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Virtual Airlines: The Story Behind the Yichun Plane Crash

Corporation, page 28
Issue 484, August 30, 2010
Translated by Tang Xiangyang
Original article:

While other airlines had already cancelled evening services from Harbin to Yichun, an airline captain from Henan Airlines attempted to fly the route for the first time on August 24. The plane ended up crashing as it attempted to land at Yichun's small Lindu airport, the crash claimed the lives of 42 passengers and another 54 were injured.

Although responsibility for the crash is being placed at the feet of Henan Airlines, we should also scrutinize the involvement of the "Heilongjiang Virtual Regional Airline" (黑龙江支线模拟航空公司 Hēilóngjiāng Zhīxiàn Mónǐ Hángkōnggōngsī), a company backed by the Heilongjiang Airport Group, the provincial government of Heilongjiang and several city-level governments, including the Yichun Municipal government.

The Crash

The fateful Henan Airlines flight VD8387 that took off from Harbin that evening, was only the seventh evening flight that the airline had flown from the capital of Heilongjiang to Yichun. The airline only began flying the route on August 10 and offered services on Tuesdays, Thursdays and Saturdays.

China Southern Airlines was the first airline to offer an Harbin-Yichun service, including evening flights, but after flying the route for a period of time, the airline changed all evening flights to day flights for safety reasons.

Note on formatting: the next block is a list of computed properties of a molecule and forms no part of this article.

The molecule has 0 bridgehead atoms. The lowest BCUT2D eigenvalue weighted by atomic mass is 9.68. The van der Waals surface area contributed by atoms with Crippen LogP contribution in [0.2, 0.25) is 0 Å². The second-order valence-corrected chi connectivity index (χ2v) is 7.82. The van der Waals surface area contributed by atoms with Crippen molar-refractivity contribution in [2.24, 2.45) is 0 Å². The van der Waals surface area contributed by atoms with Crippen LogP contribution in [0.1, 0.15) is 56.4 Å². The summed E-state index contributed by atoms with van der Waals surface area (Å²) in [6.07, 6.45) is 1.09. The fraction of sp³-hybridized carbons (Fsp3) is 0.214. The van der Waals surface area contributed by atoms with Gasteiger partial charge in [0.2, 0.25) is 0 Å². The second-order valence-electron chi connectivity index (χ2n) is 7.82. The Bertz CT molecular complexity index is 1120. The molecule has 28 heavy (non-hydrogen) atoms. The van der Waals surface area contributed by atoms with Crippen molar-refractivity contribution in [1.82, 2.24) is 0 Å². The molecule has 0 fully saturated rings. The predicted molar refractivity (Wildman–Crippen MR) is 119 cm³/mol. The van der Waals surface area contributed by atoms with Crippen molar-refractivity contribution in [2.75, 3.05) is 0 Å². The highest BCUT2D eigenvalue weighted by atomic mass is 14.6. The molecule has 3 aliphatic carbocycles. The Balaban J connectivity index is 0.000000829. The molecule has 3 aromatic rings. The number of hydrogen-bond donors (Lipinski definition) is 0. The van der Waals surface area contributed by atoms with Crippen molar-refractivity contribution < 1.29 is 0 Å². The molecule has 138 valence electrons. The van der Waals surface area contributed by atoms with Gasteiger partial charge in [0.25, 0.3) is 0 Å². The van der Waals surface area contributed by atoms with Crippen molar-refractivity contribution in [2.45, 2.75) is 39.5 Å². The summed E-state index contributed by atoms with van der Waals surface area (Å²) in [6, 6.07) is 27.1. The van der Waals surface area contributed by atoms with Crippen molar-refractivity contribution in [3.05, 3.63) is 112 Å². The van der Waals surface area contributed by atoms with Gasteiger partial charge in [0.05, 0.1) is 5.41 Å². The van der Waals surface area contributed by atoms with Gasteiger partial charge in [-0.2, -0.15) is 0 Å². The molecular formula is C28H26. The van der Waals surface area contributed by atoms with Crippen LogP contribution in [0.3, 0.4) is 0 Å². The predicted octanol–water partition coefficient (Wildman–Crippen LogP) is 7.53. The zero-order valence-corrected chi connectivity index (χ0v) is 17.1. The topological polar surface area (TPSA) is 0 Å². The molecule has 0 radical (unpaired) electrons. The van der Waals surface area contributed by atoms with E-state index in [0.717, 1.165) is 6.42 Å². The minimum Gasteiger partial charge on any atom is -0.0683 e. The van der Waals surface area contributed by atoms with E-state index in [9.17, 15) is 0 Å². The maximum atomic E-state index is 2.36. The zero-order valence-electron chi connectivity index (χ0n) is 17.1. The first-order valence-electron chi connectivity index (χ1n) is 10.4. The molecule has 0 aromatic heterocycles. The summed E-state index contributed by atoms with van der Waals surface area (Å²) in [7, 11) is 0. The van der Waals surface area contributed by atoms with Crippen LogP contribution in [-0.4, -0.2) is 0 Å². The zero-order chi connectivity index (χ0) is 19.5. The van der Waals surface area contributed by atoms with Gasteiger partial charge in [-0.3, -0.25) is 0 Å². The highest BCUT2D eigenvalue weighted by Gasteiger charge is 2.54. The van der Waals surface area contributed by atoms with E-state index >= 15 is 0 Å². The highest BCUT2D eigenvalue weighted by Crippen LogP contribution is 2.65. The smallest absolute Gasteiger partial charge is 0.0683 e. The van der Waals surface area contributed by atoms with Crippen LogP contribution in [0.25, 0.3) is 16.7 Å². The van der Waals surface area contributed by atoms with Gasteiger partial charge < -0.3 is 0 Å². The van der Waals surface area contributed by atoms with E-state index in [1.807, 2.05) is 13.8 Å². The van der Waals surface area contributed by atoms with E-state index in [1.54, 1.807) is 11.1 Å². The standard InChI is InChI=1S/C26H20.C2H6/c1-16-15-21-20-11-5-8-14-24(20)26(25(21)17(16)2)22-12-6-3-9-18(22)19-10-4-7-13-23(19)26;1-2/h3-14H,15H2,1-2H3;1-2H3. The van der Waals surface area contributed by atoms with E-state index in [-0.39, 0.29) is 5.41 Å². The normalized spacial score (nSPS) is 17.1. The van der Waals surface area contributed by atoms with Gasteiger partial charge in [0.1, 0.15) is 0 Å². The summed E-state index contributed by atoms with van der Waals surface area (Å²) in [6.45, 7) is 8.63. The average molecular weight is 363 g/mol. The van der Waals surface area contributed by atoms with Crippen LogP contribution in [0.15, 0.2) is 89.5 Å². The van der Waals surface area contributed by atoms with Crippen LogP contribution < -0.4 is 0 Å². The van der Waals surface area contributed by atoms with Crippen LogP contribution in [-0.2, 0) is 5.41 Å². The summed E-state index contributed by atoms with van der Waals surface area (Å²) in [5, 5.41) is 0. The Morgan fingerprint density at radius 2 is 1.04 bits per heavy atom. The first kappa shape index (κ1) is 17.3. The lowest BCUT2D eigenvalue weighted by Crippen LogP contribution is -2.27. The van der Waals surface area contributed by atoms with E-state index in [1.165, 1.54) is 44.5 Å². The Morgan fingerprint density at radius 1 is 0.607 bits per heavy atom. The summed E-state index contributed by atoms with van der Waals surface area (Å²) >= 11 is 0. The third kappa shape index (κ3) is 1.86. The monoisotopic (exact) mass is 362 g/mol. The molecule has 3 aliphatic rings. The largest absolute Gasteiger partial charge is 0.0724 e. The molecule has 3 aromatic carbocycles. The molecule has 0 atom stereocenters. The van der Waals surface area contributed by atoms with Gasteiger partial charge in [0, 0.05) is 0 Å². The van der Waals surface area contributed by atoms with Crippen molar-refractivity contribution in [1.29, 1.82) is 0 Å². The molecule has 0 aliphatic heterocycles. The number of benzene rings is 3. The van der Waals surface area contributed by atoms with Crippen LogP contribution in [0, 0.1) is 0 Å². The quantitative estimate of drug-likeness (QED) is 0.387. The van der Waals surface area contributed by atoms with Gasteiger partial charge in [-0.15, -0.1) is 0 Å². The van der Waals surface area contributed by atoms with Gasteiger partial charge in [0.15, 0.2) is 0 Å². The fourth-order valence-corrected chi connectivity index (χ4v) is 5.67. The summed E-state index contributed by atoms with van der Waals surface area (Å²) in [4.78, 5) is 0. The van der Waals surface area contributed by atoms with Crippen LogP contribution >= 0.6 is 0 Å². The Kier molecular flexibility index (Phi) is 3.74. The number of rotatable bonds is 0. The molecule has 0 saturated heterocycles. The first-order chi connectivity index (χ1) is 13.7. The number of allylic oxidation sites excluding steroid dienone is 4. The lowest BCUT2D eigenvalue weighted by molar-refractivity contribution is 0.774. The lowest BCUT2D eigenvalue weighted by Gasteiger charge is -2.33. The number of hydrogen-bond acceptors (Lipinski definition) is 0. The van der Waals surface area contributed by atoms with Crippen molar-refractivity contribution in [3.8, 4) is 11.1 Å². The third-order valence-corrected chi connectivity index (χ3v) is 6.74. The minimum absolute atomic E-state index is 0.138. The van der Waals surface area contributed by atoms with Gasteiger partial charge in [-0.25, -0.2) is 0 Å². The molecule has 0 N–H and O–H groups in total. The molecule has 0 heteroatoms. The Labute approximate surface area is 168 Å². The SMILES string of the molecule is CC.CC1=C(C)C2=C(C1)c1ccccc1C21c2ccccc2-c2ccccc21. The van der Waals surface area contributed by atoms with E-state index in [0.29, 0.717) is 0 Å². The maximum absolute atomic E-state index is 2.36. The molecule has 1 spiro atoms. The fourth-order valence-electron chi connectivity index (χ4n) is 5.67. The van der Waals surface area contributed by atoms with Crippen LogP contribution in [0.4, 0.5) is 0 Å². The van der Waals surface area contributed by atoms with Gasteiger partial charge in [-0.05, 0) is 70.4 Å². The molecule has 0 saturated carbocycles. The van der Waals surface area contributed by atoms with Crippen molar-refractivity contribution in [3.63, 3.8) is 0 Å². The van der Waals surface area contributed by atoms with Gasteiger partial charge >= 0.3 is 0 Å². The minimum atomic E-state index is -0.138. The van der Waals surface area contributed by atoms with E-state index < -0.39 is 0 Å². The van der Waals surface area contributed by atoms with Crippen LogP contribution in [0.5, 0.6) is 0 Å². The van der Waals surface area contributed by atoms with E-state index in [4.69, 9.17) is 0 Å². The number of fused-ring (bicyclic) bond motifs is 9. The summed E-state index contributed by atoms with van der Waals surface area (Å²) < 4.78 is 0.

According to a security report of the Heilongjiang branch of Southern Airlines released in August 2009, due to seasonal weather conditions and the location of the newly-constructed Yichun Lindu Airport, they concluded that it was not safe to offer night flights along the route. Southern Airlines decided that, as of September 1 that year, they would no longer fly the route at night.

However, at 20:51 on August 24, Qi Quanjun, a pilot with Henan Airlines took off in an E-190 aircraft, this was Qi's first flight along the route. When coming in to land at the Yichun airport at about 9.30pm in poor conditions that reduced visibility to less than 300 meters, the plane crashed 690 meters short of the runway. According to the official government report, 42 passengers died and another 54 were injured in the crash. The pilot was badly injured but did not die. Many of the original media reports stated that 43 passengers had died, but authorities have since confirmed that only 42 people died in the crash.

The day after the accident, all of Henan Airlines' fleet of E-190 aircraft were grounded and the general manager of the company was removed from his position.

A "Virtual" Regional Airline